Like other Paleolibertarians, immigration is something that I would reject as creating unequal outcomes, unnecessarily damaging the working and lower middle classes and limiting their in-group culture and subsidiarity. Much of modern mass immigration is influenced by the interests of capital, destroying the communal traditions of the emigrant and the solidarity networks of settled populaces. The community capital that created institutions like mutual aid and friendly societies (which were unfortunately expropriated by the state in Britain through the Beveridge reforms) is destroyed when immigration can act as a free-rider on these institutions. The combination of social democracy (partly privatised in the 90s) and neoliberalism which pervades the modern era has led to bloated state-spending to prop up both corporate economies of scale and the welfare-warfare state. Traditional working class communities, bastions of cultural conservatism and economic solidarity, have been destroyed by this combination, which purposefully gutted traditional industries through fake privatisations and a dogmatic belief in globalisation. Any sort of control or order in these communities ended under the likes of Reagan and Thatcher, vile liberals more interested in the crafting of a centralising market society than improving on the gifts of our ancestors.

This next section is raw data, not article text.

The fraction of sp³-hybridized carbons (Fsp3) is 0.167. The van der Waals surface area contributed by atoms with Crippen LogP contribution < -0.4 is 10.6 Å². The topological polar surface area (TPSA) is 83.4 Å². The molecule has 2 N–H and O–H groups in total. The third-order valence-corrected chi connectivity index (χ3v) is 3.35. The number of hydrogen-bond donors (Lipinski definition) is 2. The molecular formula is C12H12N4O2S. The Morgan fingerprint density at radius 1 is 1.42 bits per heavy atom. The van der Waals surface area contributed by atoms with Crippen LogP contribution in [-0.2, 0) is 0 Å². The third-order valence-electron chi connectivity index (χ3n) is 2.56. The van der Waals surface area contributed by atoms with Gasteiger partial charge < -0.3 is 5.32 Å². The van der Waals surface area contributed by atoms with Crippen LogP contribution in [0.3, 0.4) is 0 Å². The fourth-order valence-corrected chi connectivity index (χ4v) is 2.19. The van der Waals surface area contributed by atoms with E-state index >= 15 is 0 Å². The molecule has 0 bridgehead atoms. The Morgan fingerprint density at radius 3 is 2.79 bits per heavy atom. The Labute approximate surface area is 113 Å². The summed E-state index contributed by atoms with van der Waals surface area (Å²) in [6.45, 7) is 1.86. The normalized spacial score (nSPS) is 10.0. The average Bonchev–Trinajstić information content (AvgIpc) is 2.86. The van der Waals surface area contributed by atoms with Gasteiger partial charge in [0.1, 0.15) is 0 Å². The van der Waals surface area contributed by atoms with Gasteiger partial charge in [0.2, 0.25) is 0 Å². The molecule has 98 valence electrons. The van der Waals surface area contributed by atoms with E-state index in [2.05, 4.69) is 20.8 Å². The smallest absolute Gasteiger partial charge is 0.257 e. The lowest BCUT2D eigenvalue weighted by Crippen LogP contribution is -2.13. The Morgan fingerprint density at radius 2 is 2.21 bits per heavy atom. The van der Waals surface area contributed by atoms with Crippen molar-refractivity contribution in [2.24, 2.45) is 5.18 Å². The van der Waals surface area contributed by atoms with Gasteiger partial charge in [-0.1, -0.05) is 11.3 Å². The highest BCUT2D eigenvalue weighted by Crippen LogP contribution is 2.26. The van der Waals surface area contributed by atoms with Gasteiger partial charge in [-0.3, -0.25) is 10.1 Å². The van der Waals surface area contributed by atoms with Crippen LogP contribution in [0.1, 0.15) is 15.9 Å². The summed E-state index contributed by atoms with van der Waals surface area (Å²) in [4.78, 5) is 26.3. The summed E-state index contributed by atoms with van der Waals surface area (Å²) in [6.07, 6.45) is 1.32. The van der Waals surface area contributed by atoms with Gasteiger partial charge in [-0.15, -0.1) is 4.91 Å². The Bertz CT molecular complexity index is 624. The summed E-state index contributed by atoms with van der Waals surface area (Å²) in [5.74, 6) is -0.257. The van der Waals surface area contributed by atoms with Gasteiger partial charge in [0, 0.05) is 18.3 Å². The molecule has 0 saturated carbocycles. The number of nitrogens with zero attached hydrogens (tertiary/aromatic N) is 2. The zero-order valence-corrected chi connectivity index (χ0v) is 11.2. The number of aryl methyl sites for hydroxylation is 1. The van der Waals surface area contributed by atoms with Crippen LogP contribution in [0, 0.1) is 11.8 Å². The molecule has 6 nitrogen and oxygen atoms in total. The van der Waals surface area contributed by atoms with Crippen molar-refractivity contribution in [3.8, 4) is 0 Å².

Going to the left-wing element of Paleolibertarianism, I believe crafting economic alternatives means significant economic decentralisation, creating autonomous communities where markets and other institutions are embedded in the culture rather than a society being made around the market. Many paleoconservatives believe in forms of economic nationalism, but I think that actual market logic need not rely on such protectionism. The market mechanism, when freed from the corporate-state nexus, naturally decentralises, moving down to the level of the local community for many needs, and moving away from the industrialism of mass production, instead favouring community control and the mixture of technology into more agrarian, localist lifestyles. Such systems favour Paleolibertarian culturalism. Mass immigration can only exist in the economies of scale that neoliberalism relies on to exist. Natural forms of government, such as fiefdom-size monarchy, clan and multi-family social systems, and direct democracy with decentralised decision-making (through juries and townhalls), can be developed, with social hierarchies growing with each individual communities in varied ways. Such culturalism rejects the artificiality of economic hierarchy, which separates consumption from production and ownership from control. In a genuine market economy shaped by different identitarian and cultural politics, this artificiality is easily outcompeted by distributist and decentralist alternatives, such as worker-ownership, commons-based control of land, different systems of private property, and local economies, with production for the direct economy rather than mass production for the international marketplace.